Whether or not anyone wants to agree, the fact is that, for some people, relationships are based on benefits. There are relatively few relationships that I have observed that function solely on selflessness.  Some people care as long as there is something to benefit from giving that care.  However they define benefit doesn’t matter.  The key thing is whether or not they are still capable of receiving that benefit if they maintain a relationship with you.

I have found that having fibromyalgia or any chronic illness can make you become completely self-focused because you are having to, maybe for the first time, expend a lot of mental energy on understanding how to improve your health and how to survive on a daily basis. During that period, your ability to care for your relationships, work, and other commitments declines.  However long you spend during that period of uncertainty has a direct impact on your relationships, work and other commitments.  Given the recurrent and potentially severe nature of fibromyalgia symptoms, you may will find yourself repeatedly going through this experience.

After some time, you may find yourself friendless, jobless and uncertain of what to do next. Perhaps you are already at that point.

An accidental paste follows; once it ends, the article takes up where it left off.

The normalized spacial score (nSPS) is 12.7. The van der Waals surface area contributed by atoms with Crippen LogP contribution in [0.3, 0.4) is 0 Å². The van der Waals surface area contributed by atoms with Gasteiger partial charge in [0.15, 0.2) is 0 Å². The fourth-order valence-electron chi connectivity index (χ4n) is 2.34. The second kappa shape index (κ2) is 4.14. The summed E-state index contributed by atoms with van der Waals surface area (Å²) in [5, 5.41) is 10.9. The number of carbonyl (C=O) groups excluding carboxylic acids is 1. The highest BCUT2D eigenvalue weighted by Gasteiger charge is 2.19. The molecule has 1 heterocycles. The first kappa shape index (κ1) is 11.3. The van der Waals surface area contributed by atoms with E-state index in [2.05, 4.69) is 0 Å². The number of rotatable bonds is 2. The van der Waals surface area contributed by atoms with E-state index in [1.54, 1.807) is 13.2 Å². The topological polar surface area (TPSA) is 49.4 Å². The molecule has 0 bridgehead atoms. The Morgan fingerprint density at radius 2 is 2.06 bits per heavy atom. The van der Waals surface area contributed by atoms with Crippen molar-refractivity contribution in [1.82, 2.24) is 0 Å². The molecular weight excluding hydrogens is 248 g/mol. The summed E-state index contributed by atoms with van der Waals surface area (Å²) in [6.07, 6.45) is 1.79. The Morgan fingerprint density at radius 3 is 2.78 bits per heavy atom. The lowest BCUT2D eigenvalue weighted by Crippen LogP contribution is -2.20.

Keep faith and do not despair.

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There is a flip side to losing everything, to hitting rock bottom, and to being utterly uncertain. Beyond choosing to remain where you are, there is the other option: gaining everything, reaching for the sky, and becoming driven. 

All it takes is deciding to see yourself in a new person.

Too often we get bogged down in the identity that we have created or accepted for ourselves.  To truly move forward after losing everything means accepting that you are no longer who you used to be.  It means shedding your old identity.

It doesn’t matter what age you are when fibromyalgia entered your life, you can still reinvent yourself. In fact, I think the older you are, the more important it is to choose to reinvent yourself. No matter how difficult it may seem.

Reinventing yourself is what I call a process-decision. It’s an ongoing experience of deciding and allowing for various internal and external processes to occur to manifest change.  It begins with simply stating to yourself that you are have already changed and are constantly changing.